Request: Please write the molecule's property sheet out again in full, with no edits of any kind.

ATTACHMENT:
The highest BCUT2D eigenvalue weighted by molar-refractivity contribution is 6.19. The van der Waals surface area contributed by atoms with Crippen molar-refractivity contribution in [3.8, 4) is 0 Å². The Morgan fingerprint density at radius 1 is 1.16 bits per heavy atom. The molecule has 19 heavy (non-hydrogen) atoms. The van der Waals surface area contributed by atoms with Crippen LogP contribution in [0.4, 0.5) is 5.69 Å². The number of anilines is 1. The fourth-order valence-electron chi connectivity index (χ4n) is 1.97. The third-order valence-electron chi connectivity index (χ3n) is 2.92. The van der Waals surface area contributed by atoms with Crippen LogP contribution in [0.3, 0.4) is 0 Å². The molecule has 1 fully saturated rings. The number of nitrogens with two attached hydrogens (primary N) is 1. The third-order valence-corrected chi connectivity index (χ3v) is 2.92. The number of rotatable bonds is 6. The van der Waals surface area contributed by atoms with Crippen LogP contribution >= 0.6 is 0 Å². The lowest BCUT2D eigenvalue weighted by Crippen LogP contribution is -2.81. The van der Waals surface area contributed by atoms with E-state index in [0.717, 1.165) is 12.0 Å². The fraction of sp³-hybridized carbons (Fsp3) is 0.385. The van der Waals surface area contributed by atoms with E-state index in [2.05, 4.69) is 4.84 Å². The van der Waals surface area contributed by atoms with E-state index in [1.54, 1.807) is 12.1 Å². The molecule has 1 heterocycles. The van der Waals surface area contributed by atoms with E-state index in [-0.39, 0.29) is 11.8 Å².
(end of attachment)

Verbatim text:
The highest BCUT2D eigenvalue weighted by molar-refractivity contribution is 6.19. The van der Waals surface area contributed by atoms with Crippen molar-refractivity contribution in [3.8, 4) is 0 Å². The Morgan fingerprint density at radius 1 is 1.16 bits per heavy atom. The molecule has 19 heavy (non-hydrogen) atoms. The van der Waals surface area contributed by atoms with Crippen LogP contribution in [0.4, 0.5) is 5.69 Å². The number of anilines is 1. The fourth-order valence-electron chi connectivity index (χ4n) is 1.97. The third-order valence-electron chi connectivity index (χ3n) is 2.92. The van der Waals surface area contributed by atoms with Crippen LogP contribution in [0.3, 0.4) is 0 Å². The molecule has 1 fully saturated rings. The number of nitrogens with two attached hydrogens (primary N) is 1. The third-order valence-corrected chi connectivity index (χ3v) is 2.92. The number of rotatable bonds is 6. The van der Waals surface area contributed by atoms with Crippen LogP contribution >= 0.6 is 0 Å². The lowest BCUT2D eigenvalue weighted by Crippen LogP contribution is -2.81. The van der Waals surface area contributed by atoms with E-state index in [0.717, 1.165) is 12.0 Å². The fraction of sp³-hybridized carbons (Fsp3) is 0.385. The van der Waals surface area contributed by atoms with E-state index in [2.05, 4.69) is 4.84 Å². The van der Waals surface area contributed by atoms with E-state index in [1.54, 1.807) is 12.1 Å². The molecule has 1 heterocycles. The van der Waals surface area contributed by atoms with E-state index in [-0.39, 0.29) is 11.8 Å².